Greek Australian language institute owner Eirini Stroumba Xanthea wanted the Greek students at her frontistirio to get their noses out of the textbooks and stop seeing the lessons as mere pit-stops towards the acquisition of another certificate. Quite simply, she wanted them to focus on the relevance and joy of communication in a very real and unique way.
So, after decades as an English teacher in Greece, she kicked off ‘Your Thoughts on Greece’ project in Athens 2017 as a very simple idea. Quite simply, she took the kids to the nearest tourist centre and got them to ask tourists questions about their views on Greece and issues such as the Parthenon Marbles, food and hospitality.
Students used skills acquired in English, French and German lessons. “It takes them out of the classroom setting and helps them develop their speaking, listening and comprehension abilities in a practical environment,” Ms Stroumba Xanthea told Neos Kosmos.
“The kids loved it and it renewed their enthusiasm in the classroom, but the tourists loved it too as it gave them a more authentic experience of Greece as they got to see the new face of the country. Some took the opportunity to get restaurant tips and the kids were happy to oblige, and we even taught the foreigners a few Greek words as well.”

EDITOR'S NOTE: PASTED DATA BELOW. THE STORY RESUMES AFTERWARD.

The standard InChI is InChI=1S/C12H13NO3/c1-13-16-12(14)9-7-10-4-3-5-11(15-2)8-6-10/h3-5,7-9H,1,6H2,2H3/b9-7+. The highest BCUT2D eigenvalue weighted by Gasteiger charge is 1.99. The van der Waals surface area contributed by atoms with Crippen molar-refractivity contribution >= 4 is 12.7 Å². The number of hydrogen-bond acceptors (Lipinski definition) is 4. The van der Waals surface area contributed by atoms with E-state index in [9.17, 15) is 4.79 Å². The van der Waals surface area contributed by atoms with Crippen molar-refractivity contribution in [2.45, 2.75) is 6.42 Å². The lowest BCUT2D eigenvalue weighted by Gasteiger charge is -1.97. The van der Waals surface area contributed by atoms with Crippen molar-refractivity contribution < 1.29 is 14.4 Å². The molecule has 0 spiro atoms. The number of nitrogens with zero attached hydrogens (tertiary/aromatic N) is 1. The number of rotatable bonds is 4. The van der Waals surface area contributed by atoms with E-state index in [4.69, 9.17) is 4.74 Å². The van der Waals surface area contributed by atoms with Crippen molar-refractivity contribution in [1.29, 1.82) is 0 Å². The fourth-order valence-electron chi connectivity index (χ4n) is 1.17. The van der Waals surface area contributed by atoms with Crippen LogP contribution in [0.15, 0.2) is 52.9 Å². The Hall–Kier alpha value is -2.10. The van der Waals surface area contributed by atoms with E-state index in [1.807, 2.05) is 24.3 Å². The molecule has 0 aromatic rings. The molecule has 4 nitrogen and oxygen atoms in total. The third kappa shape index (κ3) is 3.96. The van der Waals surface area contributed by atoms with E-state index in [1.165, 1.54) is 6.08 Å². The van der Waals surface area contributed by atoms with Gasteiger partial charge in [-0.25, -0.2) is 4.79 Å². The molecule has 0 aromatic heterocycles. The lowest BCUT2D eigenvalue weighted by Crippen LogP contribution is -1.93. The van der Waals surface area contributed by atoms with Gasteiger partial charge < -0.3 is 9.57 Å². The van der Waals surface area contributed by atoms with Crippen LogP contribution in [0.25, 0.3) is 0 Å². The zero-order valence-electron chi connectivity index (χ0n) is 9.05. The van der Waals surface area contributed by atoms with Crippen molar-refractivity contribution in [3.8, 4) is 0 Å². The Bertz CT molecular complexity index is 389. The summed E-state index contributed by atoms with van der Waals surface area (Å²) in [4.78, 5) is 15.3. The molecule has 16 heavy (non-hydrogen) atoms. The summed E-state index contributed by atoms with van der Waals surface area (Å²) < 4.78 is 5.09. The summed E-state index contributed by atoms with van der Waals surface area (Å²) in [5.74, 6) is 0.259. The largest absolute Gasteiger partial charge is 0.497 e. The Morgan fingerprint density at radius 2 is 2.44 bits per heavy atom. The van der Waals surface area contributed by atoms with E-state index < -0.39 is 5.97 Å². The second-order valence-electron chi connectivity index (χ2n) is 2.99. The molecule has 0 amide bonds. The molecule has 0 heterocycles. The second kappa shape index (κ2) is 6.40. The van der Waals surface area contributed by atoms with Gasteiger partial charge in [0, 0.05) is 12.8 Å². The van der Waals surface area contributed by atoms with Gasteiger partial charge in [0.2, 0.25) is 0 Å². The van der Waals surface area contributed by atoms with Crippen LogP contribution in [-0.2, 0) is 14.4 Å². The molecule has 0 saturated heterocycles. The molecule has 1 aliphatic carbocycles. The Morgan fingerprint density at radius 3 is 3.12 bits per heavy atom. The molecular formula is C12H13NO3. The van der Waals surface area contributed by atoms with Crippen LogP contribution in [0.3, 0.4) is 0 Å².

As if by magic, Ms Stroumba Xanthea saw weak students in the classroom flourish when the lessons were taken to the school of life.
“I had a student when I first did it, a weak student, who didn’t want to take part in the activity,” she said. “This negativity disappeared by the end of the one-and-a-half hour activity and he begged us to continue. The exposure to the language in a real setting helped build his confidence, and he saw that he could actually use the language to communicate. The effects of this could be seen upon his return to the classroom.”
The results of the experiential project were shared on social media, and before she knew it the ‘Your Thoughts on Greece’ project was adopted by 250 schools in Greece and Cyprus. “I also presented the project at TESOL Greece, TESOL Macedonia, and was invited to present it at TOEFL Liverpool,” she said.
Recently Greek school teacher Denise Katiforis, employed by the Victorian School of Languages in Melbourne, decide to adopt the project in reverse in Australia to help Australian students practice their Greek language in Oakleigh by asking Greek speakers there to share their views on Greece. “The project met with the same success it has met in Greece as third and fourth generation Greek kids practised their skills in a real-life setting,” Stroumba Xanthea said, remembering her own childhood in Australia.
Currently in Melbourne to visit her family she hopes the project will be repeated in Oakleigh in August and hopes to get more schools involved. For more info, visit the Your Thoughts on Greece Facebook page.